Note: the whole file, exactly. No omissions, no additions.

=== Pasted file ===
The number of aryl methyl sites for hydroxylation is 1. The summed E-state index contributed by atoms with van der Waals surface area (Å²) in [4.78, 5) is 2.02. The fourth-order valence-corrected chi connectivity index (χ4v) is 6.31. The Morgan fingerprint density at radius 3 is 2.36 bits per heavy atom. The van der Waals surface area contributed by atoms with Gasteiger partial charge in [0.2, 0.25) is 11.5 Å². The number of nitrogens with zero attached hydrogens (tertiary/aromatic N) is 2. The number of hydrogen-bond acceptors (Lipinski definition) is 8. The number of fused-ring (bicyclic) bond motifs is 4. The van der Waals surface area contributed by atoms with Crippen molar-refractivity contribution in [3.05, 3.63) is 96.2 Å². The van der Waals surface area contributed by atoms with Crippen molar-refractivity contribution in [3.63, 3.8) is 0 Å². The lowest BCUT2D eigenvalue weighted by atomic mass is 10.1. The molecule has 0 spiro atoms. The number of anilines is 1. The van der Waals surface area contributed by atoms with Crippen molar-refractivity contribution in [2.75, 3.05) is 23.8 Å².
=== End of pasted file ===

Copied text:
The number of aryl methyl sites for hydroxylation is 1. The summed E-state index contributed by atoms with van der Waals surface area (Å²) in [4.78, 5) is 2.02. The fourth-order valence-corrected chi connectivity index (χ4v) is 6.31. The Morgan fingerprint density at radius 3 is 2.36 bits per heavy atom. The van der Waals surface area contributed by atoms with Gasteiger partial charge in [0.2, 0.25) is 11.5 Å². The number of nitrogens with zero attached hydrogens (tertiary/aromatic N) is 2. The number of hydrogen-bond acceptors (Lipinski definition) is 8. The number of fused-ring (bicyclic) bond motifs is 4. The van der Waals surface area contributed by atoms with Crippen molar-refractivity contribution in [3.05, 3.63) is 96.2 Å². The van der Waals surface area contributed by atoms with Crippen molar-refractivity contribution in [3.63, 3.8) is 0 Å². The lowest BCUT2D eigenvalue weighted by atomic mass is 10.1. The molecule has 0 spiro atoms. The number of anilines is 1. The van der Waals surface area contributed by atoms with Crippen molar-refractivity contribution in [2.75, 3.05) is 23.8 Å².